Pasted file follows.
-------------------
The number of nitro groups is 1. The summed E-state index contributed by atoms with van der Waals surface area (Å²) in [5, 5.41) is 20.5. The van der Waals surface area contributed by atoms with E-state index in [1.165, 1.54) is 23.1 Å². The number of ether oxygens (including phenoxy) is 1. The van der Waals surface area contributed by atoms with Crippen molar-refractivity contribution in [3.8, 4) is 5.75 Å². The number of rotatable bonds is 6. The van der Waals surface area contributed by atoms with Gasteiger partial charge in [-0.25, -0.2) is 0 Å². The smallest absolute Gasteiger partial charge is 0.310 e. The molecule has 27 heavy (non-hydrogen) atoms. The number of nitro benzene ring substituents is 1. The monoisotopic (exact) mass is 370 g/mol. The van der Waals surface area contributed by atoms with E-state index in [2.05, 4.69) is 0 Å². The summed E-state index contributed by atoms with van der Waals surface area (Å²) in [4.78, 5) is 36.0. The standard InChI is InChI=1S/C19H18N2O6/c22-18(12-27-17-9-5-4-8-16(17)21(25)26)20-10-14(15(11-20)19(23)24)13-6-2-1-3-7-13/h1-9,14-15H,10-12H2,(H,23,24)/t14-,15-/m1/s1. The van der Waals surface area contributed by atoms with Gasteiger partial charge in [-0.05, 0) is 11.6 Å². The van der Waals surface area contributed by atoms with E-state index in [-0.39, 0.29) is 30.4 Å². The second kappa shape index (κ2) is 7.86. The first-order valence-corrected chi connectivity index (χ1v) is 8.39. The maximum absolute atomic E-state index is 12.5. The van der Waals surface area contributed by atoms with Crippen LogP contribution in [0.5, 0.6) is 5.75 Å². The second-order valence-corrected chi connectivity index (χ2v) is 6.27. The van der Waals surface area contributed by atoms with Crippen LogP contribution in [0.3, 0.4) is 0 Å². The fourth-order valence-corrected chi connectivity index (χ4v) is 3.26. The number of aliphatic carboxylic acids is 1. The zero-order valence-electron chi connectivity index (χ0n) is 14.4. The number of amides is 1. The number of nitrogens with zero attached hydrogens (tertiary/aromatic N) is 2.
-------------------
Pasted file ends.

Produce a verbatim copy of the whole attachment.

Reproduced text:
The number of nitro groups is 1. The summed E-state index contributed by atoms with van der Waals surface area (Å²) in [5, 5.41) is 20.5. The van der Waals surface area contributed by atoms with E-state index in [1.165, 1.54) is 23.1 Å². The number of ether oxygens (including phenoxy) is 1. The van der Waals surface area contributed by atoms with Crippen molar-refractivity contribution in [3.8, 4) is 5.75 Å². The number of rotatable bonds is 6. The van der Waals surface area contributed by atoms with Gasteiger partial charge in [-0.25, -0.2) is 0 Å². The smallest absolute Gasteiger partial charge is 0.310 e. The molecule has 27 heavy (non-hydrogen) atoms. The number of nitro benzene ring substituents is 1. The monoisotopic (exact) mass is 370 g/mol. The van der Waals surface area contributed by atoms with E-state index in [2.05, 4.69) is 0 Å². The summed E-state index contributed by atoms with van der Waals surface area (Å²) in [4.78, 5) is 36.0. The standard InChI is InChI=1S/C19H18N2O6/c22-18(12-27-17-9-5-4-8-16(17)21(25)26)20-10-14(15(11-20)19(23)24)13-6-2-1-3-7-13/h1-9,14-15H,10-12H2,(H,23,24)/t14-,15-/m1/s1. The van der Waals surface area contributed by atoms with Gasteiger partial charge in [-0.05, 0) is 11.6 Å². The van der Waals surface area contributed by atoms with E-state index in [-0.39, 0.29) is 30.4 Å². The second kappa shape index (κ2) is 7.86. The first-order valence-corrected chi connectivity index (χ1v) is 8.39. The maximum absolute atomic E-state index is 12.5. The van der Waals surface area contributed by atoms with Crippen LogP contribution in [0.5, 0.6) is 5.75 Å². The second-order valence-corrected chi connectivity index (χ2v) is 6.27. The van der Waals surface area contributed by atoms with Crippen LogP contribution in [0.3, 0.4) is 0 Å². The fourth-order valence-corrected chi connectivity index (χ4v) is 3.26. The number of aliphatic carboxylic acids is 1. The zero-order valence-electron chi connectivity index (χ0n) is 14.4. The number of amides is 1. The number of nitrogens with zero attached hydrogens (tertiary/aromatic N) is 2.